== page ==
Gibbons tables water bylaw, for now

By Staff

Gibbons – After a lively and sometimes heated twenty-minute debate, Gibbons Town Council agreed to table its water bylaw for a couple months until administration can filter some of the content councillors found objectionable.

Central to the opposition to the bylaw was just who was ultimately responsible for water bills for rental accommodations and exactly how big a deposit renters would have to pay the Town to get their water turned on.

Some on council felt that shifting the responsibility to the owner would take away from attracting investors and developers to the town. Deputy Mayor Doug Horner argued that Gibbons’ economic development was more than upgraders and attracting a Tim Hortons to town.

“It’s investment – period – in our community,” he said. “I don’t think parts of this bylaw support that, so I won’t be supporting it.”

It was apposition that fellow councillor Bart Wyatt agreed with.

“You either want business in this town, including landlords, or you don’t want business in this town,” Wyatt said, adding that it was a simple yes or no question. “Nobody wants to take a risk at all except the landlord, who puts his money out to invest in this town.”

Wyatt said his research has shown that a tenant cannot be evicted for not paying his water bill and that no one, including the town office, wants the responsibility of collecting on unpaid water bills.

But the councillor’s objections extended past the responsibility for paying and collecting unpaid water debt. He was opposed to the proposed $250 deposit that the bylaw would require of future renters, particularly as Gibbons seeks to get people into affordable housing. The councillor felt that the current $150 was an excessive amount for renters to leave in trust as a deposit.

“This is damned well discrimination,” Wyatt said, apologizing for his expletive. “It’s discrimination in my eyes.”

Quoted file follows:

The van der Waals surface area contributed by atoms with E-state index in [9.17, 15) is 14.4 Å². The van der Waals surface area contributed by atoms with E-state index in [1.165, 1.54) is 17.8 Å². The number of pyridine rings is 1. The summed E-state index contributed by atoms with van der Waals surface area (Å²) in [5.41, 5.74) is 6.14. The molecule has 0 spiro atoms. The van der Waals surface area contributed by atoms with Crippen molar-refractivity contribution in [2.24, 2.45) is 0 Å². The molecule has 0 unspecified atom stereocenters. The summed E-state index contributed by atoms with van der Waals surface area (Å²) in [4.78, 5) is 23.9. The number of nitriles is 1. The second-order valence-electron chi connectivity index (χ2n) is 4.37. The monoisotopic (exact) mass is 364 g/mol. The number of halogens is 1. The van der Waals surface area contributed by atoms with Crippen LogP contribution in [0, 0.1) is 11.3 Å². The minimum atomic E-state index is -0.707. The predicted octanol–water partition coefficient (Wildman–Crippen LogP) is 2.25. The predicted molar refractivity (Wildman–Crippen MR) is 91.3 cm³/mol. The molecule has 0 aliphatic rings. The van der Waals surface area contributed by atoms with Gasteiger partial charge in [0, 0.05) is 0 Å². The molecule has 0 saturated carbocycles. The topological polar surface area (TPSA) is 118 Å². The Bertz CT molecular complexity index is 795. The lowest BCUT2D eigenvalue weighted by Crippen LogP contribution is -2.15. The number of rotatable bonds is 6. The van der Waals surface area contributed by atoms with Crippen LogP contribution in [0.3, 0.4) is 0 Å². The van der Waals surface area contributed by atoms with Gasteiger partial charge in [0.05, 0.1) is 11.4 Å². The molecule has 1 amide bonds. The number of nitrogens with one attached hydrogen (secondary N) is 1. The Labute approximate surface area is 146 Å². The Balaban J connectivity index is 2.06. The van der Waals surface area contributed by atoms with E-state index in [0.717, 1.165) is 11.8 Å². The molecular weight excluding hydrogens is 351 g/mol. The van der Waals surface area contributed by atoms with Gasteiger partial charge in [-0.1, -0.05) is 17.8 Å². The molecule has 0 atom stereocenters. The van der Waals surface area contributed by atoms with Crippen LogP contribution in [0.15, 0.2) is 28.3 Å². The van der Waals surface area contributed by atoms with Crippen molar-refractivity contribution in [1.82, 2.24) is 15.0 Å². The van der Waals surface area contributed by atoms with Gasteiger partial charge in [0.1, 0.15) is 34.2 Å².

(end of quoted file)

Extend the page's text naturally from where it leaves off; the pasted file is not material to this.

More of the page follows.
Deputy Mayor Horner added that he felt it was the CAO’s job to turn the water off when bills go unpaid; something he felt was not being done promptly enough, given that the town has approximately $6,000 in overdue water bills, some of which is 90 days in arrears.

“When I pass through this bylaw, it seems to me that you’re just passing the buck onto the property owner,” Horner told administration, questioning why some accounts have been allowed to pass 90 days. “Why are we still supplying water to people that don’t pay their bills? We’re missing part of our job and passing the buck onto people that may want to invest in our town.”

Gibbons’ current water bylaw allows water to be shut off if unpaid after 30 days from the date of mailing; however, Horner said he could live with 60 days, so long as it was enforced. The Town has forgiven between $11,000 and $12,000 in unpaid water bills over the past five to six years.

The matter of just who will be responsible for renter’s water bill and how much they will pay to get it turned on will be brought back before council later this summer. However, if it is decided to shift responsibility from renter to owner, administration pointed out that the Municipal Government Act requires that those under the previous arrangement would be grandfathered.

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